Cold Spring Village Board Passes Law Allowing Composting Toilets at Parks; Talks of fee levels for parking waivers

By Liz Schevtchuk Armstrong

After months of deliberations, the Cold Spring Village Board last Wednesday (Aug. 25) enacted a law allowing use of composting toilets in parks. The 3-2 vote clears the way for the environmental and historical conservation group Scenic Hudson to move forward on plans to build a composting toilet station at the West Point Foundry Preserve.
       Trustees Bruce Campbell and J. Ralph Falloon joined Mayor Seth Gallagher in approving the measure, which amends a section of village code that makes owners connect buildings or outdoor recreational facilities to the public sewer system. Trustee Airinhos Serradas and Charles Hustis voted against it. “This is lost revenue,” Serradas said. “I’m not overly concerned about Scenic Hudson’s assets. It’s still costing us” if the sewer department or building inspector checks the composting toilets regularly. He wanted Planning Board proposals for the inspection fees before adoption of the new law.
       “I would say that’s just going to delay that further,” Gallagher replied. “I would recommend that we pass this, we send it over [to the Planning Board], we get the fee, we move on.”
        “It’s really not something we’re going to get a lot of revenue from,” Campbell said. “I really don’t see any reason to delay it.”
       The board had discussed the composting toilets issue in February and in May and July, when it held public hearing sessions.  Unlike regular toilets hooked up to sewer lines, composting toilets use little or no water and rely on an aerobic decomposition of waste materials.
       Turning to another recurring and oft-debated question, the board began considering the level of fees to charge businesses for waivers in lieu of providing parking spaces. At its regular monthly meeting in July, the board approved a fee-in-lieu-of-parking law, under review since last autumn. In essence, the law allows businesses in the B-1 and B-2 zoning districts, which cover the historic Main Street area and Chestnut Street shopping sector, to buy their way out of compliance with requirements that they supply a certain number of off-street parking places — for example, restaurants must offer one space for every three seats while offices must supply one parking slot for each 150 square feet of ground-floor space. To fulfill the obligation, establishments often have rented parking places from other businesses at rates of $60 to $100 per space monthly. The new law will allow them to instead pay the village a presumably smaller fee.
       As outlined by Gallagher, both taxpayers and businesses would benefit. “This would be a one-time fee. It is a way for the village to offset the expense” of parking enforcement or maintenance of a public parking lot, “which is paid by the taxpayer generally, the property owners,” he said. At the same time “it would be less than they [businesses] pay now if they have to purchase parking on their own.”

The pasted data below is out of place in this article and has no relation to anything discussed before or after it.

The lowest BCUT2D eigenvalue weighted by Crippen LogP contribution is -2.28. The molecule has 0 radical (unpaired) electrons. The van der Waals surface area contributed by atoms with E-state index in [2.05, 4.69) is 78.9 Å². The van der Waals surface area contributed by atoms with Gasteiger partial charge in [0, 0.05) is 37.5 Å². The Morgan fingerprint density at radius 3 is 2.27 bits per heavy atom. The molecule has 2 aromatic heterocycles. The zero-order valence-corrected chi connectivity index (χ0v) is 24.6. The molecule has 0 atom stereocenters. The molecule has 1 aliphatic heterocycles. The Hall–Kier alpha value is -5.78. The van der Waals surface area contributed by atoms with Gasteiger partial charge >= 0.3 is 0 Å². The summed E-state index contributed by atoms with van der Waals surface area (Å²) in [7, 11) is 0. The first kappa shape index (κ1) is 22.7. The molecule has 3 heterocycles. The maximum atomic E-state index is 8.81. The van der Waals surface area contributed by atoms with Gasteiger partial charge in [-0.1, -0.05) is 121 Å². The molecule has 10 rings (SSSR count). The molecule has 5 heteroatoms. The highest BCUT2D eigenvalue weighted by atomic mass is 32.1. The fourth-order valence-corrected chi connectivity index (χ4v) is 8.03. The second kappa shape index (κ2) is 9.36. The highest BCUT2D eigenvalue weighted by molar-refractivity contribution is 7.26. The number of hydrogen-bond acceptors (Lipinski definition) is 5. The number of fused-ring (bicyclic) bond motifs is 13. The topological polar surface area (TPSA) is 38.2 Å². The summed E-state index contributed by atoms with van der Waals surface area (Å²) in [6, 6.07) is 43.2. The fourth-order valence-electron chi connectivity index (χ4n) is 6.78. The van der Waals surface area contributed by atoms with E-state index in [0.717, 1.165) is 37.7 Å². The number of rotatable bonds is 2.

“So,” Serradas said, “if we do this we’re not going to be issuing tickets anymore, parking tickets.”
       “Yes we are,” Gallagher responded, describing the waiver fees as an additional source of revenue.
       As in the case of the composting toilets, Serradas wanted to get recommendations on fees from the Planning Board, with input as well from the Zoning Board of Appeals. But Gallagher thought that “we should be able to come up with some fee at least initially on our own,” suggesting a charge of $250 to $500. He promised to put the issue on the agenda for the board’s next workshop session.
       “I was in favor of the parking waiver. I’m personally not in favor of the fee,” Serradas said, describing it as “a disincentive,” especially in a tough economy. “To me this is another tax.” He suggested that the board consider parking meters. That “is not going to hit our residents,” he said. “It’s not going to hit the business owners. I think that will generate a tremendous amount of money.”
       In other business, the board voted 4-1 to appoint former Mayor Anthony Phillips to the Special Board for a Comprehensive Plan Plan. Gallagher, who defeated Phillips in a bitter race in March 2009, voiced the lone “nay.”  
       Before the meeting adjourned, Gallagher announced that the village wants bids from contractors for sidewalk repairs on sections of four streets: Fair, Orchard, Mountain Avenue and Locust Ridge. According to the “request for price quotes” available at the Village Clerk’s office, contractors seeking to enter bids must tour the work areas with the highway foreman, beginning at 9 a.m. Monday (Aug. 30) at the highway garage, 49 Fair St. Proposals are due by 3 p.m. on Friday (Sept. 3) at the village office, 85 Main St. The work will involve 168 feet of sidewalk on the east side of Orchard Street, 66 feet on the south side of Mountain Avenue, 165 feet on the east side of Locust Ridge, and the south side of Fair street from “just after the former auto dealership” to Riverview restaurant. 

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